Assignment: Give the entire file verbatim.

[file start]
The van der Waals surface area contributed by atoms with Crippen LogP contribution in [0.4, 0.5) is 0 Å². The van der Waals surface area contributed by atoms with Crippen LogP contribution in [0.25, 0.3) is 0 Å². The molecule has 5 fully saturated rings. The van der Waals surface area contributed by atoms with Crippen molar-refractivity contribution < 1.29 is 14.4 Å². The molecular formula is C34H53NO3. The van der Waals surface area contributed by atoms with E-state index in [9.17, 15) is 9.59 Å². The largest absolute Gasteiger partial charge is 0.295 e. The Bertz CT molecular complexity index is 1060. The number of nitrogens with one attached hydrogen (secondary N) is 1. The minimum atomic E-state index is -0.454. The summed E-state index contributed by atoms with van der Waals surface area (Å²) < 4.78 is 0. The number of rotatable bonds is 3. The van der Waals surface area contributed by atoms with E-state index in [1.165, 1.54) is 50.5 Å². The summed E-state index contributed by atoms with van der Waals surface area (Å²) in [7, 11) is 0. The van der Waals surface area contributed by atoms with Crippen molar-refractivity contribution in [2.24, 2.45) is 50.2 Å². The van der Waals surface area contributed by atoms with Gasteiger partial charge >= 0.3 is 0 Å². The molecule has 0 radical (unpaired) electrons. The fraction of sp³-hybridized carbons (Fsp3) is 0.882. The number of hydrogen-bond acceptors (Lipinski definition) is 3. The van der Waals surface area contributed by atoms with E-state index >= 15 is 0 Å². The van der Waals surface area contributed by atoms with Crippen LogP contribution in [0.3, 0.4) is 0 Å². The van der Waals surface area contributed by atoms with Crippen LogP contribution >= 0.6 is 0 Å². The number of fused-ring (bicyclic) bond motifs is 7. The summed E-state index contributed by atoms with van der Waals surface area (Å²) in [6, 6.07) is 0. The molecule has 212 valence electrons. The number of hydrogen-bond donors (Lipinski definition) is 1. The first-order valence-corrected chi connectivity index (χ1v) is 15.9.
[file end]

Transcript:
The van der Waals surface area contributed by atoms with Crippen LogP contribution in [0.4, 0.5) is 0 Å². The van der Waals surface area contributed by atoms with Crippen LogP contribution in [0.25, 0.3) is 0 Å². The molecule has 5 fully saturated rings. The van der Waals surface area contributed by atoms with Crippen molar-refractivity contribution < 1.29 is 14.4 Å². The molecular formula is C34H53NO3. The van der Waals surface area contributed by atoms with E-state index in [9.17, 15) is 9.59 Å². The largest absolute Gasteiger partial charge is 0.295 e. The Bertz CT molecular complexity index is 1060. The number of nitrogens with one attached hydrogen (secondary N) is 1. The minimum atomic E-state index is -0.454. The summed E-state index contributed by atoms with van der Waals surface area (Å²) < 4.78 is 0. The number of rotatable bonds is 3. The van der Waals surface area contributed by atoms with E-state index in [1.165, 1.54) is 50.5 Å². The summed E-state index contributed by atoms with van der Waals surface area (Å²) in [7, 11) is 0. The van der Waals surface area contributed by atoms with Crippen molar-refractivity contribution in [2.24, 2.45) is 50.2 Å². The van der Waals surface area contributed by atoms with Gasteiger partial charge >= 0.3 is 0 Å². The molecule has 0 radical (unpaired) electrons. The fraction of sp³-hybridized carbons (Fsp3) is 0.882. The number of hydrogen-bond acceptors (Lipinski definition) is 3. The van der Waals surface area contributed by atoms with E-state index >= 15 is 0 Å². The van der Waals surface area contributed by atoms with Crippen LogP contribution in [0.3, 0.4) is 0 Å². The van der Waals surface area contributed by atoms with Crippen LogP contribution >= 0.6 is 0 Å². The number of fused-ring (bicyclic) bond motifs is 7. The summed E-state index contributed by atoms with van der Waals surface area (Å²) in [6, 6.07) is 0. The molecule has 212 valence electrons. The number of hydrogen-bond donors (Lipinski definition) is 1. The first-order valence-corrected chi connectivity index (χ1v) is 15.9.